Letters to the Editor: Tuesday, October 26, 2021

Our writer says he is happy and honoured to be an advocate on breast cancer since his wife is a breast cancer survivor. Picture: SUPPLIED

Pinktober pledges

We heard a lot of testimonies and stories from families and friends who have claimed to be healed through traditional medicine and care which I believe is a myth, but my advice to all women in Fiji, especially young women, “please go for an early check up to the nearest hospital because cancer kills and does not discriminate anyone either young or old.

I’m happy and honoured to be an advocate now on breast cancer together with my family, especially my son and daughter since my wife and mother of our children is a breast cancer survivor.

Thank you The Fiji Times for printing my wife’s story on FT 21/10/21 (Pg 16) Since I cannot walk at length, climb mountains nor run because of my limited mobility having suffered a mild stroke in late 2017, to raise funds, I can raise awareness through the use of my pen in writing via my letters to the editor.

Like that saying “The pen is mightier than the sword,” — Edward Bulwer Lytton, 1839.

For those who follow my letters to the Editor either on social or mainstream media, local and abroad, please donate to this worthy cause of any amount to the following Fiji Cancer Society M-PAiSA Number 9986983 or Fiji Cancer Society Pinktober Awareness WBC Suva Bank Account #1271099900.

Just write your narration as JMC F/T LTE- Pinktober 2021. Jioji Masivesi Cakacaka Tadra- Votualevu, Nadi


Team bonding

Photos of the Fijiana 15s team having a session at the mud pool in the Republic of Fiji Navy naval base in Togalevu attracted attention. Coach Senirusi Seruvakula, who tasted success with the Fijian Drua side in the NRC, took his extended squad to train in the mud pool to add flavour to the team’s preparation.

He said that the main focus was the bonding for the girls in the team, and it was pleasing to note that the members gave it their all and completed the obstacles which the navy instructors directed them to do.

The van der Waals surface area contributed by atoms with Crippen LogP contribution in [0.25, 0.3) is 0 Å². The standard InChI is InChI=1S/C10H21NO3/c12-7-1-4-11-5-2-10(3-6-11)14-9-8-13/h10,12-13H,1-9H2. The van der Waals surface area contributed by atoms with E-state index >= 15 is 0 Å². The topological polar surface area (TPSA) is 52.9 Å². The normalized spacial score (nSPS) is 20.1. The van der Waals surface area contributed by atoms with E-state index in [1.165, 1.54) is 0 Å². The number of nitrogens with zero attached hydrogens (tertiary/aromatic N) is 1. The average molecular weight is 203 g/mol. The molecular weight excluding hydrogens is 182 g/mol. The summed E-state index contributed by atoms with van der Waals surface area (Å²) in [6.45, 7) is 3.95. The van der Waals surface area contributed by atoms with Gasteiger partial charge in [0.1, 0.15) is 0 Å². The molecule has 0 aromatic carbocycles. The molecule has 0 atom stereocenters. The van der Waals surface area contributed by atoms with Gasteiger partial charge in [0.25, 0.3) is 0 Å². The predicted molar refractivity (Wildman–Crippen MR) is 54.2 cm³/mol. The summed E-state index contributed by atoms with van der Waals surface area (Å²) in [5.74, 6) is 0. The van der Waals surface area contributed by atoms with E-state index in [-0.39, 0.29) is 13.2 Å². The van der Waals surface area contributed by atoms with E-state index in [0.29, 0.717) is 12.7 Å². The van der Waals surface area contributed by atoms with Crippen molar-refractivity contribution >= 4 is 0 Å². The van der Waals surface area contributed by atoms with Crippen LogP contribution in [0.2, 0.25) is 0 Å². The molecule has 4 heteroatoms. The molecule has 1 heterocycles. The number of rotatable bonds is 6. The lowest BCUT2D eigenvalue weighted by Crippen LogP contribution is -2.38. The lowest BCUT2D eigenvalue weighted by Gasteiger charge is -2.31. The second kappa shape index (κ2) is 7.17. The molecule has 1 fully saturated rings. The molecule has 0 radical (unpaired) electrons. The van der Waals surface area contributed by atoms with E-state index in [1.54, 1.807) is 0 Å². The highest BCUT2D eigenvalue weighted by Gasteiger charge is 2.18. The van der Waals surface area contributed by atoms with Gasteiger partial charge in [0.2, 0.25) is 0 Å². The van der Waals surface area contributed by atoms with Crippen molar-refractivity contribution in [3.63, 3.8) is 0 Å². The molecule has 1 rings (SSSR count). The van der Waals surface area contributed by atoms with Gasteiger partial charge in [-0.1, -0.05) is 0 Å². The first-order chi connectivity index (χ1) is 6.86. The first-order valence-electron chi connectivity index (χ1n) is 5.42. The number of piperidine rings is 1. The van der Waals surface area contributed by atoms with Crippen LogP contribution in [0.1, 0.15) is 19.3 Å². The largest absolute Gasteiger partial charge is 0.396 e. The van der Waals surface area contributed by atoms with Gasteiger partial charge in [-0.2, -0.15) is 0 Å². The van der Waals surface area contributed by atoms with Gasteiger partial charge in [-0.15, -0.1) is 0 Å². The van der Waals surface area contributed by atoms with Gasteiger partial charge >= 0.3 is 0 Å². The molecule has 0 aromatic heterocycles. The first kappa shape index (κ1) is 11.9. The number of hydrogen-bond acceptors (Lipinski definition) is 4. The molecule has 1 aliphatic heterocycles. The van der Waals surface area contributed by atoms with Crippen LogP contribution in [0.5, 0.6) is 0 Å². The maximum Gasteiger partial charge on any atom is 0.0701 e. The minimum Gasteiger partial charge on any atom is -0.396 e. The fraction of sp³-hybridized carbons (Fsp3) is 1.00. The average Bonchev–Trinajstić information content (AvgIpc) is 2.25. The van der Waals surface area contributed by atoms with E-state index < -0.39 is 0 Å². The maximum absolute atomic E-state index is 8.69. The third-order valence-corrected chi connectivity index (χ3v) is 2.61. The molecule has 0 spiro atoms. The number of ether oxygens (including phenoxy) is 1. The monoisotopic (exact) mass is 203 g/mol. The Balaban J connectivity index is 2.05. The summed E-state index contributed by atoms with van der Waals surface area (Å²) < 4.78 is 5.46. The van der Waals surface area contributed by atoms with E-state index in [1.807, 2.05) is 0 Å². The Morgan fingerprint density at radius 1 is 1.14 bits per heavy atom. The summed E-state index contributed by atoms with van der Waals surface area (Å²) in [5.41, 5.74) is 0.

The Fijiana is in a tough pool alongside England, South Africa and France, and every step made towards preparing a robust team will reap benefits when the tournament kicks off. We do not have the resource and financial advantage that the Tier One teams have, but such bonding exercises will prepare our girls physically, mentally and spiritually.

I wish Seruvakula and members of the Fijiana 15s team all the best! Rajnesh Ishwar Lingam Nadawa, Nasinu


Climate change

We all know climate change is a fact of life and every thing must be done to control it.

We do not want to see our children suffer because of our deeds. However, I understand two of the biggest polluters namely China and Russia are not going to attend this meeting. This two Communist countries are having their own way and who will tell them to cut their own pollution of the atmosphere.

Money is not everything but we must control our temperature. Therefore it is very important that every country is part of this climate summit otherwise it is no use when only the less polluting countries take part and the biggest pollutants are left out. Nardeo Mishra Suva


FSC shares

To better understand the half a cent per share government buyout, I suggest a fresh read of mainstream media reports on the Fiji Sugar Corporation’s application to the South Pacific Stock Exchange for voluntary delisting.

I understand that at the AGM in October (2010), the CEO at that time gave a detailed explanation of the corporation’s financial position which wasn’t bright at all. Mohammed Imraz Janif Natabua, Lautoka


Early morning dream

Finally, sports restrictions have been lifted after months of holding back for a crazy golfer like me. Suddenly, I had a dream that I caddied for the richest golfer on Earth, Tiger Woods in the United States whereby he won his 16th major title and I received $US100,000 ($F207,000) as caddie fees.

Straight away I sent that amount to WOWS Kids Fiji. In reality, Tiger Woods has won 15 major titles.

A few days later, my early morning dream saw me become a top-notch lawyer. Big bold letters of A-G and SG kept flashing in my mind.

Suddenly, I could see a friend of mine flick my right ear and whispered — fake lawyer. For you A-G stands for Adore God and SG — Serve God.